The predictions were dire. We were supposed to be facing an inundation, a colossal invasion that would overwhelm everything we held dear. A nightmare from which there would be no escaping. Yes, this past Halloween, we were supposed to be knee-deep in knock-off versions of Joaquin Phoenix as the Joker.
Maybe things were different where you live, Gentle Reader; my own experience represents a limited sample size. However, from what I witnessed, the prophesied Joker-pocalypse (yes, that’s a word, I said so) did not come to pass. In my travels from one end of the city to another and back on October 31, I saw a grand total of two would-be Clown Princes of Crime. And only one of them borrowed their look from the current movie. The other was patterned off of the Heath Ledger interpretation, from 2008's The Dark Knight, which still seems to be the sine qua non for dorm-room supervillains everywhere.
So, in a whole sea of monsters, one Ledger joker and one Phoenix joker. A number matched by the one person I saw who took it upon themselves to recreate Bjork’s swan dress. Remember that? The aquatic bird and leotard combination the singer wore to the 2001 Oscars, when she was nominated for Lars von Trier’s Dancer in the Dark? There’s a good chance you’d forgotten all of things existed until this moment. And yet, there a Halloween facsimile of her was, switching trains at the Atlantic Avenue subway stop.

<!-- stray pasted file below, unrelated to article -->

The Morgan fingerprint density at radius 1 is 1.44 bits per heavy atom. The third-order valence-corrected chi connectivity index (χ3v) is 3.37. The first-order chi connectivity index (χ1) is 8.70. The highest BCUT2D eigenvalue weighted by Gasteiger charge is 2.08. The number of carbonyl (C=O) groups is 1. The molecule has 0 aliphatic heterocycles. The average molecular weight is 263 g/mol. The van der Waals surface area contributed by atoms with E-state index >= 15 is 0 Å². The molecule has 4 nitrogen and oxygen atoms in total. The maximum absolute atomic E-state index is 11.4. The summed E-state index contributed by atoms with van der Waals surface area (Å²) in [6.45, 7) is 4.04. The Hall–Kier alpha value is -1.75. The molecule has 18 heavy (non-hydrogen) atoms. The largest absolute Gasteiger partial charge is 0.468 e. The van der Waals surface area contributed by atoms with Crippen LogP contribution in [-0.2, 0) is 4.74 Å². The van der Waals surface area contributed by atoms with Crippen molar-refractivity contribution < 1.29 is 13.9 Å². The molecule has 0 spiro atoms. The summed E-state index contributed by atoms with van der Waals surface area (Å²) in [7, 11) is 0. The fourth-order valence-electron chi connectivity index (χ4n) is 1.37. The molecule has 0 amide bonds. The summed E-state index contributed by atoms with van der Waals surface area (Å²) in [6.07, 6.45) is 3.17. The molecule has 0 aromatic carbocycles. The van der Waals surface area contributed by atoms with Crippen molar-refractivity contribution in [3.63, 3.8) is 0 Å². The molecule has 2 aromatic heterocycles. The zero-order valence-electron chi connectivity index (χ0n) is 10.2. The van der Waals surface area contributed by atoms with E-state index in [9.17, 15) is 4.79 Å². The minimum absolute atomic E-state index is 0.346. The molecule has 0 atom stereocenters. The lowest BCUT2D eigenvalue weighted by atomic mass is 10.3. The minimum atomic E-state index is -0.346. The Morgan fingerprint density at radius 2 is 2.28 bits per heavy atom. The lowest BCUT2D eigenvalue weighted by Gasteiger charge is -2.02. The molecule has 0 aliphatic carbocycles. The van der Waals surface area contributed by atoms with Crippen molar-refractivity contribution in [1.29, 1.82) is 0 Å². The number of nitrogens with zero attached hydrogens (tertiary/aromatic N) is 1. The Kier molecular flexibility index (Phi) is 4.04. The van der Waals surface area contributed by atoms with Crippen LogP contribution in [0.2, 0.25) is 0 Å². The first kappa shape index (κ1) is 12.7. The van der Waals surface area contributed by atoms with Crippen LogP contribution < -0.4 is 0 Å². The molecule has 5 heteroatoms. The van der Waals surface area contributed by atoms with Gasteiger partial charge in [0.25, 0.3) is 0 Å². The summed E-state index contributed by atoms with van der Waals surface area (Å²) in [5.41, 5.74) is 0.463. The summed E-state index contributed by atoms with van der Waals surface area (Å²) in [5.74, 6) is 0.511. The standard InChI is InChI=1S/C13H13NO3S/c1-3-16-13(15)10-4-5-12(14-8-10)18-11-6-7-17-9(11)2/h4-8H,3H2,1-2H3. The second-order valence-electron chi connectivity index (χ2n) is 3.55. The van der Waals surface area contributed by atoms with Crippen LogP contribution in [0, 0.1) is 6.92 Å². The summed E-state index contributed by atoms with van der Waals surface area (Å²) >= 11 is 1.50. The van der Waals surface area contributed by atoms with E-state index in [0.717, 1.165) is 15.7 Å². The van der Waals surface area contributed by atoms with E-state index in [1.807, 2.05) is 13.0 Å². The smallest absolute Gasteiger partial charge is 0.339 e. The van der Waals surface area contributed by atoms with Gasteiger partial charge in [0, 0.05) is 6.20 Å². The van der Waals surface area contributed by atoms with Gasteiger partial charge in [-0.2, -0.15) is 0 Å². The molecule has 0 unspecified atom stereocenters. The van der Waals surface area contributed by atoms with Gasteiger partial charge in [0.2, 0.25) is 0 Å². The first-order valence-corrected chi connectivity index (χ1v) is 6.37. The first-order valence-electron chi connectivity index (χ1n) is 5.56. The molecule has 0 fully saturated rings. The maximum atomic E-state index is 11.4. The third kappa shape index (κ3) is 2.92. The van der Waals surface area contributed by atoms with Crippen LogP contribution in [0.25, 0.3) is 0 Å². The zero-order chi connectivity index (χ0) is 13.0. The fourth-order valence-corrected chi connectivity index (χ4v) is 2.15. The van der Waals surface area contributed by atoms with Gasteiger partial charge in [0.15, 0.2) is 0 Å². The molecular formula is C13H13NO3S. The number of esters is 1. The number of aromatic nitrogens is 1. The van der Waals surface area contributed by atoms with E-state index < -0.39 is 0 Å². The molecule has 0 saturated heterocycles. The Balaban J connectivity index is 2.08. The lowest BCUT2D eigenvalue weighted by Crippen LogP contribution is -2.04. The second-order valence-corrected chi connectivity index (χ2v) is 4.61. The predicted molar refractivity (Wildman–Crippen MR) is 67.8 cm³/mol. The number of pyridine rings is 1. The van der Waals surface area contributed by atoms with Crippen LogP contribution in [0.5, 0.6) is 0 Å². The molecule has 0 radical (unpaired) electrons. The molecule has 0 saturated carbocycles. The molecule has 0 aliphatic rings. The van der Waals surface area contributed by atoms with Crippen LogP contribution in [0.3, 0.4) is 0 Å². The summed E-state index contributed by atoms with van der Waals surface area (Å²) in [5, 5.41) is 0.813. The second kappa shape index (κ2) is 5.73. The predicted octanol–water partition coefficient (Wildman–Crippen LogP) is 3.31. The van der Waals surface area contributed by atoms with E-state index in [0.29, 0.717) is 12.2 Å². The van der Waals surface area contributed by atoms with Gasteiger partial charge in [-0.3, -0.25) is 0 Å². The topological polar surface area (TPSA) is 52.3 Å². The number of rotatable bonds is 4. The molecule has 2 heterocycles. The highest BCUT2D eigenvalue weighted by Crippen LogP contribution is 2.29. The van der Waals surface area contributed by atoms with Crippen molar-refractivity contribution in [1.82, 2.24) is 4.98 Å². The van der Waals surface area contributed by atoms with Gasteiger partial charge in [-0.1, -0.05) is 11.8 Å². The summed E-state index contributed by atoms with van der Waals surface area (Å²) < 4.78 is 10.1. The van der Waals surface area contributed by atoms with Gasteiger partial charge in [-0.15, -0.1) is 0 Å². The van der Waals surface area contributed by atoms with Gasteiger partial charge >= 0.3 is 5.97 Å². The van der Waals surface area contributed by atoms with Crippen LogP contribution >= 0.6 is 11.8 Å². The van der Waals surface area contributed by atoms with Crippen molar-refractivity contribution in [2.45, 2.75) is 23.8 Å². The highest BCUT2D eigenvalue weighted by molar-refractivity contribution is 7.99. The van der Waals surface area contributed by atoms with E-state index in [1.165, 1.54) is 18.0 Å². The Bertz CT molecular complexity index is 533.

We tend to think of Halloween costumes either as a parade of the most recent pop culture references, or a collection of monsters we’ve come to call “classic.” But in reality, the costumes are more of a cultural archeological dig, in which different strata of references, different generational touchstones and timelines, all can be found. Icons from 19th century literature and 21st century anime, from vintage 70s horror films and their ironic 90s rip-offs, all shamble together cheek by jowl. It’s a lot like Christmas music, when long-ago pop styles embodied by Bing Crosby and Nat King Cole reach the airwaves once again, finding space alongside 70s Motown and 80s pop and whatever we’re listening to today. We want to simplify things, imagine that there's nothing but the present and an amorphous blob of memory we call "the past." But the cultural continuum is so much broader, so much richer and stranger, than any of us truly realize.
Try and remember that in three and a half weeks, as you try to figure out just what the heck the balloons in the Macys Thanksgiving Day Parade are supposed to be.